Man in the Middle attack of Wi-Fi
The vulnerability of WPA2 [KRACK] became a hot topic the other day (October 16, 2017), but as I investigated the attack, found that Man in the Middle attack on wireless is being used.
"How does KRACK allow wireless frames decrypted specifically" is here.
If it is wired, it is famous for ARP poisoning that spoofs the MAC address of the default gateway with the MAC address of the attacker, but this can not be used for wireless.
Instead, there is a channel-based Man in the Middle attack, and it seems that it is used in the vulnerability of WPA2, so I investigated the outline.
Overview of Channel-based MitM
The mechanism of Channel-based MitM was simple as long as it was made familiar. Follow the steps below to execute the attack.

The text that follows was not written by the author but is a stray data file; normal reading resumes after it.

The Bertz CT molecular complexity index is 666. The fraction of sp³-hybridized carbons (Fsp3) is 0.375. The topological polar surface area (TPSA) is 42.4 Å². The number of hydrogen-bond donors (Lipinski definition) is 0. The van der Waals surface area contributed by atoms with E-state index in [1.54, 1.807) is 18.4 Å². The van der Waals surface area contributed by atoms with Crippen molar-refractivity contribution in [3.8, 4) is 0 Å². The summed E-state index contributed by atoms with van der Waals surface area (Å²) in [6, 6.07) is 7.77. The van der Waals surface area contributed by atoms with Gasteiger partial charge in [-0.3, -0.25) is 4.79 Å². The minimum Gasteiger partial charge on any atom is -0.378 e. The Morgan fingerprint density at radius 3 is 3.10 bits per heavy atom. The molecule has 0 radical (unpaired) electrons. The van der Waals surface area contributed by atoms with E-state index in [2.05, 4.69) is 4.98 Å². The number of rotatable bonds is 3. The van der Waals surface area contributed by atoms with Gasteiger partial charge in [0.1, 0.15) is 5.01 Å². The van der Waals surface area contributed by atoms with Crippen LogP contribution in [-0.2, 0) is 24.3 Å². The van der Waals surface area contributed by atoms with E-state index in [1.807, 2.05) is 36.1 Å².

Phase 1. Initiate wireless client to Rogue AP
The attacker PC picks up the SSID of the wireless AP (Real AP) he wants to intervene and continues to output jamming waves of the wireless channel (eg, 1 ch) output by this Real AP so that the client PC can not connect to the Real AP I will. At the same time, the attacker's PC outputs the SSID of the Real AP on another radio channel (for example, 5 ch), outputs a radio wave as a fake radio AP (Rogue AP), guides the radio client to the 5-ch WiFi radio I will.
Phase 2. Establish communication via Rogue AP
Generally, when wireless clients connect once to an SSID of a certain channel, unless the intensity of radio waves becomes lower than a certain threshold value, the wireless clients continue to use the SSID of the channel. So once the wireless client has established a wireless link to the Rogue AP, will stop jamming radio waves, and as a result, uses 5 ch between wireless client and Rogue AP, and uses 1ch between Rogue AP and Real AP.
 Mathy Vanhoef and Frank Piessens. Advanced Wi-Fi Attacks Using Commodity Hardware, 2014.